Plzeňské sympozia

Taťána Petrasová

The Concept of the Cave and the Theory of All Art

pp. 203–216 (Czech), Summary pp. 216-217 (English)

Th?e text is based on the well-known fact that in the 18th century a merging of garden theory and architectural theory occurred, and raises the question of how the theory of architecture and the theory of gardens came to be linked. In the author's view, the two theories were brought closer by the attempt at that time to create a universal
theory of all art forms, as advocated by Johann Wolfgang Goethe. Both theoretical approaches started with an explanation of the beginning of art, or in this case of architecture. By contrast, the theory of the visual arts and the theory of garden together developed in particular the notion of imitating nature. Th?e cave is an object
that is situated at the interface between art, architecture, and nature. At the same time, because of its extensive history, going back to the grottos of Antiquity, the cave was suitable for presenting the requirement of new taste, as advocated by Christian Cay Lorenz Hirschfeld in his T?eorie der Gartenkunst. Basing herself on the interpretation of the cave in the essay Gefühle bei Besuchung des Schönhofer Gartens by the Prague painter Johann Quirin Jahn, which was published in the Prague journal Apollo in 1797, the author demonstrates the importance of this type of garden construction. She also draws on contemporary interpretations of Hirschfeld in the popular magazine Ideenmagazin für Liebhaber der Gärten, and refers to the most recent interpretations of two different kinds of cave that were both typical for that time: Mique's grottos in the Petit Trianon for the French queen Marie-Antoinette (1781) and the grottos of the English poet Alexander Pope in Twickenham (1718, 1739-1740). Th?e study comes to the conclusion that through the literary form of a discussion between a painter, an expert in architecture, and a man of letters, Jahn indicated the differing roots of the individual art forms. Himself unified fine arts, architecture and art of garden not through a theory of all art, but through the Enlightenment idea of the usefulness of gardens for the moral state of society.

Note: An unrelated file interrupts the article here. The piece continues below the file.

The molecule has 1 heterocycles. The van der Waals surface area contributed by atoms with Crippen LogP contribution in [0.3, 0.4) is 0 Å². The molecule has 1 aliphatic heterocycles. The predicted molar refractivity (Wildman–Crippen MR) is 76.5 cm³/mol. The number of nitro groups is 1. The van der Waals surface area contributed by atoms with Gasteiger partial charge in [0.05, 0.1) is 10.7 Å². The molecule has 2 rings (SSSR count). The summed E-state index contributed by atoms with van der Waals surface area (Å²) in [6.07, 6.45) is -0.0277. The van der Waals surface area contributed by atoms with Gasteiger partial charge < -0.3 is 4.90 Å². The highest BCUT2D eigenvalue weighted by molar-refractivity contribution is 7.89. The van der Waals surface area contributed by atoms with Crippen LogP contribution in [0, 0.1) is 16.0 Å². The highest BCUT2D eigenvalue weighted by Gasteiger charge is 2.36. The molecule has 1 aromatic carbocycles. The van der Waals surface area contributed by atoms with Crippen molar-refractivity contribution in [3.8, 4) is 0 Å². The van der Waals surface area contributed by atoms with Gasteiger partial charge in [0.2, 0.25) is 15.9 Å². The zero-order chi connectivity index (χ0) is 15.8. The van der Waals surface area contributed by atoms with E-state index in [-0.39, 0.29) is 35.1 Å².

Key words: the Czech lands - 18th century - architecture - aesthetics - theory of gardens - Johann Wolfgang Goethe - Alexander Pope

 

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